Figure 3 shows the import market share of sheet and long products through January which is the latest data available for total steel supply. The import market share of sheet products peaked at 24.3 percent in March and at 19.7 percent in January was the lowest since May 2014. Long product import market share peaked at 29.4 in April, declined to 24.5 percent in July then increased erratically to 25.8 percent in this latest data.

Net imports equals imports minus exports and our analysis is based on the final volumes through January. We regard this as an important look at the overall trade picture and its effect on demand at the mill level. Figure 4 shows that net sheet product imports on a 3MMA basis at 494,300 tons in January were down by 310,000 tons year over year.

Compared to imports, exports have been relatively consistent for almost eight years. Net sheet steel imports are still strong by historical standards and we believe there are two main drivers. The trade weighted value of the US $ is increasing which makes our exports less attractive to foreign buyers. It makes the US domestic market more attractive to foreign sellers because they reap more in their own currencies and it makes imports more attractive to domestic buyers. The second reason is that steel demand in the US is better than in the world at large. Global steel production contracted by 5.8 percent year over year in 3 months through January and that trend is accelerating. Global steel capacity continues to increase and it is estimated that excess capacity is now about 486 million tons or 23.5 percent. The US is an attractive destination for this excess most of which is in China. About 70 percent of China’s industry is government owned so making money is not the top priority. Maintaining jobs is. Declining steel demand abroad, decent demand in the US and a skyrocketing US dollar will be a headwind for US steel producers for the immediate future.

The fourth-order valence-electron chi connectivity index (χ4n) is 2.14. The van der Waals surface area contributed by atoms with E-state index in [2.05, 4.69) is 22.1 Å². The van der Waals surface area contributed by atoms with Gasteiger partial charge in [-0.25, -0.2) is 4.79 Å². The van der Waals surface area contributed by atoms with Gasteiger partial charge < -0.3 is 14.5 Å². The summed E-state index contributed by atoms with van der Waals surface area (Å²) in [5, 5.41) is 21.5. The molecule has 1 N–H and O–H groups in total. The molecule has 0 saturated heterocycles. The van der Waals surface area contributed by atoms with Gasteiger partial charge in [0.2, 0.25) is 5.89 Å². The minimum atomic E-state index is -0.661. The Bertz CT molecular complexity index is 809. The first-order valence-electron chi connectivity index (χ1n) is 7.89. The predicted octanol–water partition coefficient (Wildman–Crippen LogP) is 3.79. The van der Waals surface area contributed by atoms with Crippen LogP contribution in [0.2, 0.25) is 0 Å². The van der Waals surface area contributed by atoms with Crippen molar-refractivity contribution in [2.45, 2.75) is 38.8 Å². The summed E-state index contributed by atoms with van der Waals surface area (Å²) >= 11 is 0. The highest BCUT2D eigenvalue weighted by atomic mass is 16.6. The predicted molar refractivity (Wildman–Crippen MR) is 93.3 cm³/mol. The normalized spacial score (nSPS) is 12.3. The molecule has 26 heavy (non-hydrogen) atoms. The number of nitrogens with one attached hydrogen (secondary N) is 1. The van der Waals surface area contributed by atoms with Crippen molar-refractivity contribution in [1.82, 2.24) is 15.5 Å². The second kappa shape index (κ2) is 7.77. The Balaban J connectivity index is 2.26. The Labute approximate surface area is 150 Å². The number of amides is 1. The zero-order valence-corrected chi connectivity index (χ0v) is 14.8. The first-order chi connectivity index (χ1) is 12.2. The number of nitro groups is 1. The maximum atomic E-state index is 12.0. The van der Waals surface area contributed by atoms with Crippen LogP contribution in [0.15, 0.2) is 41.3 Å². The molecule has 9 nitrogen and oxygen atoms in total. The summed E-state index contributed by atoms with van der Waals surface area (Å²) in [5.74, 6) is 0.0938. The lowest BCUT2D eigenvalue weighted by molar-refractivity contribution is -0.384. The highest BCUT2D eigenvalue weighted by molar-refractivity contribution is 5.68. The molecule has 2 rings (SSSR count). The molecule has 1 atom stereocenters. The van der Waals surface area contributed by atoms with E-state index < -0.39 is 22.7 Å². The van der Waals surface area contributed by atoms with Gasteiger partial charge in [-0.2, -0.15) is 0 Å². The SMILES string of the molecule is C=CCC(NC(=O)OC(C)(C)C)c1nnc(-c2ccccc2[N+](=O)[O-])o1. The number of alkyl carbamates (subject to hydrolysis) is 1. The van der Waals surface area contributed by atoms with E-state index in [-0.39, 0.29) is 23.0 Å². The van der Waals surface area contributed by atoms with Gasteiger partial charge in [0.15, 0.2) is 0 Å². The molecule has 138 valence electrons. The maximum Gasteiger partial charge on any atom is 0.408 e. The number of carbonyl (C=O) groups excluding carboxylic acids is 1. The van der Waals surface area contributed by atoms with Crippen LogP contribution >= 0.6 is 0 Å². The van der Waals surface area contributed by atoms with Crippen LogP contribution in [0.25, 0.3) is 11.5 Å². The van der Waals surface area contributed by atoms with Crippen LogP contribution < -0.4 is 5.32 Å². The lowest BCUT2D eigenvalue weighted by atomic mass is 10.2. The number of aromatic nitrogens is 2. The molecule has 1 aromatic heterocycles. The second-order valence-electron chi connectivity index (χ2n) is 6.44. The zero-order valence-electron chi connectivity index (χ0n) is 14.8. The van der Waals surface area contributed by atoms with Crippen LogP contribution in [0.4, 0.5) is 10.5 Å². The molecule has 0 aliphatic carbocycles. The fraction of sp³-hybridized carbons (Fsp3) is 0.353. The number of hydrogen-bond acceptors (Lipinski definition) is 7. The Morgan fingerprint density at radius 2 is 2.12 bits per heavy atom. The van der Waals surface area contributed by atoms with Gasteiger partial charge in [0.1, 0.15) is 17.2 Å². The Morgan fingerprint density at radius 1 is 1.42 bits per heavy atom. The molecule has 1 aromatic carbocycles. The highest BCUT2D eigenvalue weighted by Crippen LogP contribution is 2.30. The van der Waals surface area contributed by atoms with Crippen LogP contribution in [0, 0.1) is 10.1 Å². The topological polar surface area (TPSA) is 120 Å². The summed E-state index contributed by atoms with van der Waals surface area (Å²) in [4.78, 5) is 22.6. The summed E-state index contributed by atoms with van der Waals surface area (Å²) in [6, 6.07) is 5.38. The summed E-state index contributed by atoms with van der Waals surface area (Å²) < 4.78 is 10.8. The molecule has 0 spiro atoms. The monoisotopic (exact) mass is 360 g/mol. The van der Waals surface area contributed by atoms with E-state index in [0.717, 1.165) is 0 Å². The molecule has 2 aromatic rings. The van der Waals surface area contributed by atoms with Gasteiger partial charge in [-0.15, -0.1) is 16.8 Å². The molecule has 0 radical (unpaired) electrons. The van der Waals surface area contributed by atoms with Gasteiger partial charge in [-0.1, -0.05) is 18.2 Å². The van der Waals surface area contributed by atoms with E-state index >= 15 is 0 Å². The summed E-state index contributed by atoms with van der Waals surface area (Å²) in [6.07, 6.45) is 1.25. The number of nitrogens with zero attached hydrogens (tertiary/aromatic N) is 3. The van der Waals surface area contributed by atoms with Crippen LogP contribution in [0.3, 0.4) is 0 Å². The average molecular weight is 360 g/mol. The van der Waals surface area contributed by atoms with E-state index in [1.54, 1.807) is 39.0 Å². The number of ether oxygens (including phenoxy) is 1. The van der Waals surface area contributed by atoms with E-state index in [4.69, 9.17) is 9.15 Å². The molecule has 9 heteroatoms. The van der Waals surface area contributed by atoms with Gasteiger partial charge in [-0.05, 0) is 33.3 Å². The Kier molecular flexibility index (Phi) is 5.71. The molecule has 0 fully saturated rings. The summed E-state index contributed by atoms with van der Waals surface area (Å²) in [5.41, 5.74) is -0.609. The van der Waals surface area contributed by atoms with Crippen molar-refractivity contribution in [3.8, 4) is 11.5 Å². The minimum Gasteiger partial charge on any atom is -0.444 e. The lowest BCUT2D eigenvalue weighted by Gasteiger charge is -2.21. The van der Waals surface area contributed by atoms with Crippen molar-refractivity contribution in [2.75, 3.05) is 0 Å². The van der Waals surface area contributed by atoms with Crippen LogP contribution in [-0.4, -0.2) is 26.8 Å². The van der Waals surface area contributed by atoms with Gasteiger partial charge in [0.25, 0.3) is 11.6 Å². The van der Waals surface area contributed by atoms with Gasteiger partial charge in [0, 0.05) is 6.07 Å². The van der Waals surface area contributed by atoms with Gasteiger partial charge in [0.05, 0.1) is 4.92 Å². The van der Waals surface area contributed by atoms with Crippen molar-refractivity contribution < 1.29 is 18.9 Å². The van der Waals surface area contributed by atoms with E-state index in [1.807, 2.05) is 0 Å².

Explanation: Steel Market Update publishes several import reports ranging from this very early look using licensed data to the very detailed analysis of final volumes by product, by district of entry and by source nation which is available on the premium member section of our web site. The early look, the latest of which you are reading now has been based on three month moving averages (3MMA) using the latest licensed data, either the preliminary or final data for the previous month and final data for earlier months. We recognize that the license data is subject to revisions but believe that by combining it with earlier months in this way gives a reasonably accurate assessment of volume trends by product as early as possible. We are more interested in direction than we are in absolute volumes at this stage. The main issue with the license data is that the month in which the tonnage arrives is often not the same month in which the license was recorded. In 2014 as a whole our data showed that the reported licensed tonnage of all carbon and low alloy products was 2.3 percent less than actually receipts, close enough we believe to confidently include licensed data in this current update. The discrepancy declined continuously during the course of the twelve month evaluation as a longer time period was considered.